5 Things to Do Before You Say “I Do”

Wedding season is just around the corner, and love birds all over the world are counting down the minutes to say their I do’s until Spring and Summertime come around. If you are in a committed relationship with someone, you may be talking about marriage. Maybe you are one of the bride to be’s in the upcoming months with a beautiful rock on your finger you just can’t wait to complete with a band. Whatever your situation, weddings are a beautiful occasion, and spending the rest of your life with someone is the biggest commitment you will ever make. Before you walk down the isle, fo these 5 things before you say “I Do” to help you have an incredible wedding and to set yourself up for success to have a lasting marriage.

  1. See a Marriage Counselor

The word “counseling” can have many negative and a bit scary connotations. It can cause you to feel like you only those who have loud and clear “issues” need this, but try to think about it differently. Marriage is just as complex as it is exciting, and the odds are, a couple that has been married for years-generations even- can come up with conversation topics you didn’t even know you needed to ask. Think about it as if they’ve done all the dirty work and you’re just getting to benefit from the wisdom they’ve conjured up over the years. Choose your counselors carefully, and try to choose a couple you admire. You should never take advice from someone you wouldn’t trade places with, but you can still sit and listen to what they have to say and let it spark conversation between you and your future spouse. The key in counseling is just to get the conversation going. Counseling should not be a how-to on marriage or a place where some stranger tries to “fix” you, it should be a place where open and honest communication is shared and you and your future spouse can learn more about marriage dynamics.

2. Talk about the “taboo” topics

Personal insecurities, fears of your future, “daddy” issues, pet peeves, skeletons in your closet… all those bitter-tasting topics that we like to avoid when in the honeymoon stage. Talking about these things before you walk down the aisle can help you feel like you’ve lifted a weight off of your shoulders. It can be scary to be vulnerable with someone, and to shine a light on all of those negative aspects, especially when you just want the other person to remain enamored with you. But the truth is, we have all struggled in life and nobody is perfect. The person you marry should be someone you can be completely vulnerable and raw in front of, and trust that they will accept you as you are and love you all the same.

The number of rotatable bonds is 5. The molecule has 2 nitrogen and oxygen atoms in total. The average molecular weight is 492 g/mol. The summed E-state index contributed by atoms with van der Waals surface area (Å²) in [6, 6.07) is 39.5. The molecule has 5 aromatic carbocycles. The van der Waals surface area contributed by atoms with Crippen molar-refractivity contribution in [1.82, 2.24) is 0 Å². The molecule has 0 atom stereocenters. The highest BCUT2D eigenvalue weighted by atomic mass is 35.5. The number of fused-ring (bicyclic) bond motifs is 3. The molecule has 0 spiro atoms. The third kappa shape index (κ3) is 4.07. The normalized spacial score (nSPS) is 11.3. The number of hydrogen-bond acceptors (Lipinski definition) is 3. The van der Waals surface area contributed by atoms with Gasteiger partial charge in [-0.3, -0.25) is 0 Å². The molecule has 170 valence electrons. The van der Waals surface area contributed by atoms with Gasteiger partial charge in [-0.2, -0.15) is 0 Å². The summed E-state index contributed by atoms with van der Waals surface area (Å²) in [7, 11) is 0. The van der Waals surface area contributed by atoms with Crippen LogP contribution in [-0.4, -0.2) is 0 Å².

3. See a Financial Counselor

With a generation of young adults getting out of college, the odds are, one or both of you has some debt “baggage”. Talking about this beforehand can help you avoid headaches and arguments in the future. Set up financial boundaries for the two of you, establishing budgets and goals to help ensure that you two are on the same page before you begin your marriage. Even if you two have good jobs and a bright future ahead of you, things can quickly change and you need to be prepared for how the two of you will react if things go South. The key is to remember you two are a team with a shared goal in mind for a happy and thriving life and marriage.

4. Be realistic

Don’t go into your wedding day expecting a fairytale, anticipate that flower petals will fall off and veils will tear and someone’s relative will make a scene. It’s okay. What matters the most, is the person standing next to you at the alter. Remember that your marriage starts the moment you say “I do”, so practice selflessness and patience from the start. Beyond your wedding day, remember that you two are going into life together, with all the good the bad and the ugly. Any issues you have won’t magically disappear now, and the conflicts of life will get heavy. Remember that the goal is not to have an easy life, but to have a strong marriage. Anticipate the rainy days, and commit to being on the same team with your spouse even through the storms.

5. Know what real love is

Marriage is not for you. It is not to make you happy. Marriage is not to better your life or to make you feel less alone. When you become married, you ought to become intertwined with the other person’s mind, body, and soul. Whatever their needs are will become yours, whatever their concern yours. Make sure you learn what the other person needs and always commit to caring for them more than yourself. If you are with the right person, they will do the same. Marriage should be the most selfless thing you will ever do in your life, even if it feels like you have struck gold.

Love is patient, love is kind. It does not envy, it does not boast, it is not proud. It does not dishonor others, it is not self-seeking, it is not easily angered, it keeps no record of wrongs. Love does not delight in evil but rejoices with the truth. It always protects, always trusts, always hopes, always perseveres. Love never fails.”

 

 

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